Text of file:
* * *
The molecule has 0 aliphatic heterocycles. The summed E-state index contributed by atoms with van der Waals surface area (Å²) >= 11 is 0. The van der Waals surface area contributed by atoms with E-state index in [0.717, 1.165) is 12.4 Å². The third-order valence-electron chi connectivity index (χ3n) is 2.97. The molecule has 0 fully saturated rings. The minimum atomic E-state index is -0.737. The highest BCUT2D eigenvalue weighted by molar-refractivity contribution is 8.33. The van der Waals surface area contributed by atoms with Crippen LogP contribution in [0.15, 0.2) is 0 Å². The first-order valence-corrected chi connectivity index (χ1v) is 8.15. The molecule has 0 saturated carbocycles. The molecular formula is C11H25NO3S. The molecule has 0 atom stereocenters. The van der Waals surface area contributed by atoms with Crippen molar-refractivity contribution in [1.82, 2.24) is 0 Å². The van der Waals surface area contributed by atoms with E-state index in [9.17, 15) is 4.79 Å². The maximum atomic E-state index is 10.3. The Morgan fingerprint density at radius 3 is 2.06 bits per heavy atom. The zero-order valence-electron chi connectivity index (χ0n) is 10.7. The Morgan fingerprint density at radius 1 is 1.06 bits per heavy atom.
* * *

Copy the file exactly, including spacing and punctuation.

The molecule has 0 aliphatic heterocycles. The summed E-state index contributed by atoms with van der Waals surface area (Å²) >= 11 is 0. The van der Waals surface area contributed by atoms with E-state index in [0.717, 1.165) is 12.4 Å². The third-order valence-electron chi connectivity index (χ3n) is 2.97. The molecule has 0 fully saturated rings. The minimum atomic E-state index is -0.737. The highest BCUT2D eigenvalue weighted by molar-refractivity contribution is 8.33. The van der Waals surface area contributed by atoms with Crippen LogP contribution in [0.15, 0.2) is 0 Å². The first-order valence-corrected chi connectivity index (χ1v) is 8.15. The molecule has 0 saturated carbocycles. The molecular formula is C11H25NO3S. The molecule has 0 atom stereocenters. The van der Waals surface area contributed by atoms with Crippen molar-refractivity contribution in [1.82, 2.24) is 0 Å². The van der Waals surface area contributed by atoms with E-state index in [9.17, 15) is 4.79 Å². The maximum atomic E-state index is 10.3. The Morgan fingerprint density at radius 3 is 2.06 bits per heavy atom. The zero-order valence-electron chi connectivity index (χ0n) is 10.7. The Morgan fingerprint density at radius 1 is 1.06 bits per heavy atom.